Laura Baker is my guest Blogger: Seasonal Affective Disorder.
The Best Tips On Dealing With Seasonal Affective Disorder
Seasonal Affective Disorder affects about five percent of Americans, leaving them with a feeling of sadness during fall and winter months that won’t abate until the weather gets warm again. The symptoms can be intense; feelings of depression, an increased appetite (which can trigger a loss of self esteem), lowered energy, an inability to think clearly or focus, substance abuse, and a major change in sleep habits; yet many people are unaware of just how much people who live with SAD are affected, shrugging it off as “the blues” or something that can be easily overcome.
For most, it’s not the simple. If you suffer from SAD, it’s important to be familiar with some easy tips on how to cope with it during the hardest weeks of the year. Here’s how to get started.
Modify your home
Your home is where you go to feel safe, comfortable, and stress-free, so it’s important to make sure it works in your favor where Seasonal Affective Disorder is concerned. Paint the walls with bright colors, or decorate with colorful artwork. Use sheer curtains or light-filtering mini blinds to allow as much natural light to come in, especially in the most-used living spaces. On sunny days, try to get outside if possible and soak up the vitamin D.
Taking good care of yourself is essential when a disorder makes life harder. Do something that makes you feel good, such as indulging in a pedicure or massage, as often as possible. Eat right–dark, leafy greens, nuts, fish, and berries are a great start–and get in daily exercise. It might help to get up a little earlier than normal to take advantage of all the daylight you can, since the days are shorter in colder months.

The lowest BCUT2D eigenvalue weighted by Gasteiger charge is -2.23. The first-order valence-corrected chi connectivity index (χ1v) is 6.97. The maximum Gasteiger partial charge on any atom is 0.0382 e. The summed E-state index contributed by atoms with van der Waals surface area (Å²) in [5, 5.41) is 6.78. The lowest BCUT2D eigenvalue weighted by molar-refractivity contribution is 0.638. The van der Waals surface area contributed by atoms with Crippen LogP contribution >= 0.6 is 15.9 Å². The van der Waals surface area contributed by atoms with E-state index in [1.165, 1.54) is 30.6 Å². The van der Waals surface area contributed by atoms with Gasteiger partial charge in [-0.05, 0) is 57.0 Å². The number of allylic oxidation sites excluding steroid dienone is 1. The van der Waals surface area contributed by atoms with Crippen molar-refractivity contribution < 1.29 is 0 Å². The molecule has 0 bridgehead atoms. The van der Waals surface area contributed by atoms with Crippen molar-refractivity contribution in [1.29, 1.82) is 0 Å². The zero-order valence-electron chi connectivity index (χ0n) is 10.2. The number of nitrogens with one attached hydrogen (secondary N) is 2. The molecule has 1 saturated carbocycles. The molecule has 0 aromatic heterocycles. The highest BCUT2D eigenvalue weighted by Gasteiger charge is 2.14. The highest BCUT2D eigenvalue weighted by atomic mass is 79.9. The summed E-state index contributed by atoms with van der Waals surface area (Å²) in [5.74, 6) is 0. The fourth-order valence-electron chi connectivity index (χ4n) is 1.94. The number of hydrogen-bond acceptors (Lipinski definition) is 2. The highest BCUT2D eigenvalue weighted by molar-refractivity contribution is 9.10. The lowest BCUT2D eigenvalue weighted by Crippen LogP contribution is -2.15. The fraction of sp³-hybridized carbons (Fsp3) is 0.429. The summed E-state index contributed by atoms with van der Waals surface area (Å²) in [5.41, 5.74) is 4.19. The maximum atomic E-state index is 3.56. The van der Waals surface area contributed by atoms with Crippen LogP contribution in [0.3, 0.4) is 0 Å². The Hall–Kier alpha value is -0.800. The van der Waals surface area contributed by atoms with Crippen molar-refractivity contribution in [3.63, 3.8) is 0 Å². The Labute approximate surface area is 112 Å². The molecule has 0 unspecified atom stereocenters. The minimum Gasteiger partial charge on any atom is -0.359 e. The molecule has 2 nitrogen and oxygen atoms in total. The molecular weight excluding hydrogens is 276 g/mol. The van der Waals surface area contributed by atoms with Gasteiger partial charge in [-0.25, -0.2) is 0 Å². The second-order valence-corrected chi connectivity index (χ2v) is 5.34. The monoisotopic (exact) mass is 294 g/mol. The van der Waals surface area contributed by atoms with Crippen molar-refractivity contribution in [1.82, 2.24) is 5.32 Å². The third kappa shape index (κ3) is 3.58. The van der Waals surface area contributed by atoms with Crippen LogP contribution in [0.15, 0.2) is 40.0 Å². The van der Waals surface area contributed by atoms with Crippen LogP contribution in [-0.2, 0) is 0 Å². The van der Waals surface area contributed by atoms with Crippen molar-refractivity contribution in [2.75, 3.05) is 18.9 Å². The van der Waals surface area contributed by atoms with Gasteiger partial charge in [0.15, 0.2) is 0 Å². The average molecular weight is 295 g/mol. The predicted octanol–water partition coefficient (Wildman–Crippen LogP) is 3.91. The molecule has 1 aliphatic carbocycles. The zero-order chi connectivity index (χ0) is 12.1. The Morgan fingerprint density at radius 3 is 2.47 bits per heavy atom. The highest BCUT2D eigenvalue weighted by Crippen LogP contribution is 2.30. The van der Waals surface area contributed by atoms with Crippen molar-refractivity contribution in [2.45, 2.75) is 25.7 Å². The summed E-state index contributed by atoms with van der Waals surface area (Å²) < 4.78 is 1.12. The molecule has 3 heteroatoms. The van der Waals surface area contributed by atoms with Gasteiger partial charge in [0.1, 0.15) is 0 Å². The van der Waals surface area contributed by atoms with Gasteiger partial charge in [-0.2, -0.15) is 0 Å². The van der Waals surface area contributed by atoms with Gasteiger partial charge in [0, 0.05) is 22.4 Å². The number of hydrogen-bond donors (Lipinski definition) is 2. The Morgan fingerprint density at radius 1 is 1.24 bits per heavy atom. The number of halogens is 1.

Making your health a priority is always important, but never more so than when you suffer from a disorder that can affect your sleeping and eating habits. Talk to your doctor about taking a vitamin D supplement and make sure you get adequate rest while still leaving several hours in the day to get things done. It’s tempting to go to bed early when it gets dark at six p.m., but that won’t lead to productivity. Build a DIY home gym so you can stay busy, or invest your time in a hobby such as woodworking or crafting.
Spend time with animals
This might seem like an odd way to ward off depression, but animals have actually been proven to significantly benefit our mental health. The unconditional love we get from our pets is especially beneficial. If you have a pet, make a point to spend some extra time playing or cuddling with them when your SAD kicks into high gear. If you don’t have a pet, find other ways to get some quality time with a four-legged friend. For example, you might become a pet sitter or offer to take a friend’s pooch to the dog park.
Even if you’ve never felt particularly creative, it’s a good idea to mine those feelings of sadness for a spark of something else. Write in a journal, paint, sing, or play a musical instrument. Think of what makes you the happiest and give it a try; you never know what might come out. In fact, most types of art expression are a very valid form of expression and are used to help individuals with PTSD, disabilities, and depression all the time.
If none of those sounds appealing, try keeping a journal. Writing down your feelings and thoughts every day can be helpful and will allow you to vent.